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Understanding FSA Substantiation

Flexible Spending Accounts (FSAs) have long been a valuable tool for employees to save on healthcare and dependent care expenses. With these arrangements, the IRS often requires substantiation to verify that these funds are being used on eligible expenses. FSA substantiation refers to the process of providing documentation or proof that an expense claimed under an FSA or DCA is eligible and compliant with IRS guidelines. It helps prevent fraudulent claims and creates a paper trail, allowing employers and FSA participants to maintain accurate records of expenses and provide documentation if audited by the IRS.

Recently, the IRS issued a Chief Counsel memo regarding FSA and DCA substantiation requirements to remind employers of its importance. The memorandum addresses two main issues:

  1. Whether reimbursements of medical expenses from a health flexible spending arrangement (FSA) provided in a cafeteria plan should be included in an employee's taxable income if the expenses are not substantiated according to proposed regulations.
  2. Whether expenses will be considered properly substantiated if employees self-certify their expenses, if the plan only substantiates some expenses through "sampling", if only amounts over a certain threshold are substantiated, if charges with favored providers are not substantiated, or if dependent care expenses are reimbursed before they are incurred.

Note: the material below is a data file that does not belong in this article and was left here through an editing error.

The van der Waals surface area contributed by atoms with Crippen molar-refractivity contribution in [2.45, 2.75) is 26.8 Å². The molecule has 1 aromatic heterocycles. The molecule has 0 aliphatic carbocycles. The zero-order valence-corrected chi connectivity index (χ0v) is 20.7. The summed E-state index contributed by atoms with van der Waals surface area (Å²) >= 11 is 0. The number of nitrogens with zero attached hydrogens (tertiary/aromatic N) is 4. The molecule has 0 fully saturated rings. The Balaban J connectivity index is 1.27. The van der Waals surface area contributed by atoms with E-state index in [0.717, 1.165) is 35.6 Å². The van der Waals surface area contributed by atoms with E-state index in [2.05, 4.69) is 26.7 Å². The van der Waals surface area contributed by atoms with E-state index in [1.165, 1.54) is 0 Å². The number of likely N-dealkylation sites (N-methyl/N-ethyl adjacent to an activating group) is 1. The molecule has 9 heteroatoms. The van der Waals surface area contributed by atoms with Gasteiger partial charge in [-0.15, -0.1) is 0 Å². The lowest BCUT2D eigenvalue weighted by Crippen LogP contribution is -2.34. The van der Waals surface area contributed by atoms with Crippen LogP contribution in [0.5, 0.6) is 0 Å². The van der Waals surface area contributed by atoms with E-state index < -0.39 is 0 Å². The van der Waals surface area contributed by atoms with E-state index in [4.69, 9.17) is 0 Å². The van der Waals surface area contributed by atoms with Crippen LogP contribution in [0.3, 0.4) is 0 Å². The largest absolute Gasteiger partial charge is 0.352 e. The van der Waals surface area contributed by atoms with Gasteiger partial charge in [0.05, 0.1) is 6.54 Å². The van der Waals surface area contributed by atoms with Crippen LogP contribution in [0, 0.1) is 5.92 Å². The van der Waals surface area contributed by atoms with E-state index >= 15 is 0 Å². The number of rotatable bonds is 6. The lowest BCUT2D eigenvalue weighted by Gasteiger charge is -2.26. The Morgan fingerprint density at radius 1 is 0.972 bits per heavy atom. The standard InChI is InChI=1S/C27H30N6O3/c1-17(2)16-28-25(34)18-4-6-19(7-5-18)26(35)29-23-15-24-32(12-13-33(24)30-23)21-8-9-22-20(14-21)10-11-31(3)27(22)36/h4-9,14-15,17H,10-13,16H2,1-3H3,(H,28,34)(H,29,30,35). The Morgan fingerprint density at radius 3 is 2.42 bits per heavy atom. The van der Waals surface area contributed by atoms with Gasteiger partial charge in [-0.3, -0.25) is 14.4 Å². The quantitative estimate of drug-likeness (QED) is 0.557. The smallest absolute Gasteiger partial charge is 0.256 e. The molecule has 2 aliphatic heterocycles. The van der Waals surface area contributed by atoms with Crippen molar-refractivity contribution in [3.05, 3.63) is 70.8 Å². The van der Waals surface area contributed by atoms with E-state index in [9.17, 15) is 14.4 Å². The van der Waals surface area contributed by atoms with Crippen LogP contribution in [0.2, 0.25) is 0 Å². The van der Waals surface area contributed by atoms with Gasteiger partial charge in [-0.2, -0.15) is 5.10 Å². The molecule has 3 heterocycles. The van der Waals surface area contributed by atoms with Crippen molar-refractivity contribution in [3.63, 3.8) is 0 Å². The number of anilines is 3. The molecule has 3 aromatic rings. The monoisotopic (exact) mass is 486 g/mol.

Key Points

  1. Reimbursements of medical expenses from a health FSA provided in a cafeteria plan are included in an employee's taxable income if any expense of any employee reimbursed by the health FSA is not fully substantiated, including expenses below a certain dollar amount.
  2. If a Section 125 cafeteria plan does not require independent third-party substantiation for medical expenses, does not substantiate expenses below specific dollar amounts, or does not substantiate reimbursements for dependent care expenses, it fails to comply with the substantiation requirements and is not considered a cafeteria plan. Consequently, any benefits elected under the cafeteria plan must be included in gross income and are subject to taxation.
  3. Reimbursements of dependent care expenses cannot be excluded from an employee's gross income if any expenses under the dependent care assistance program are not substantiated after the costs have been incurred.

The memo provides various scenarios illustrating different methods of substantiating expenses. It also discusses the tax implications of reimbursing medical and dependent care expenses through certain employee benefit plans, emphasizing the importance of proper substantiation to exclude these reimbursements from an employee's taxable income.

What Counts as Substantiation?

Participants typically need to provide relevant documentation for those expenses which are not auto-substantiated (e.g., IIAS merchants). Usually, receipts, itemized invoices, and even an Explanation of Benefits (EOB) from the insurance company can be used as substantiation. The specific requirements may vary based on the FSA administrator and the nature of the expense but typically should include the date of purchase, description of service/item, dollar amount, and the provider or store name.

If you are an FSA participant with Medcom and have any questions, you can reach us at 800-523-7542, option 1. Employers, if you have any questions or would like Medcom to help your company walk through the steps of FSA administration and how it can benefit your company and its employees, please don't hesitate to contact us.

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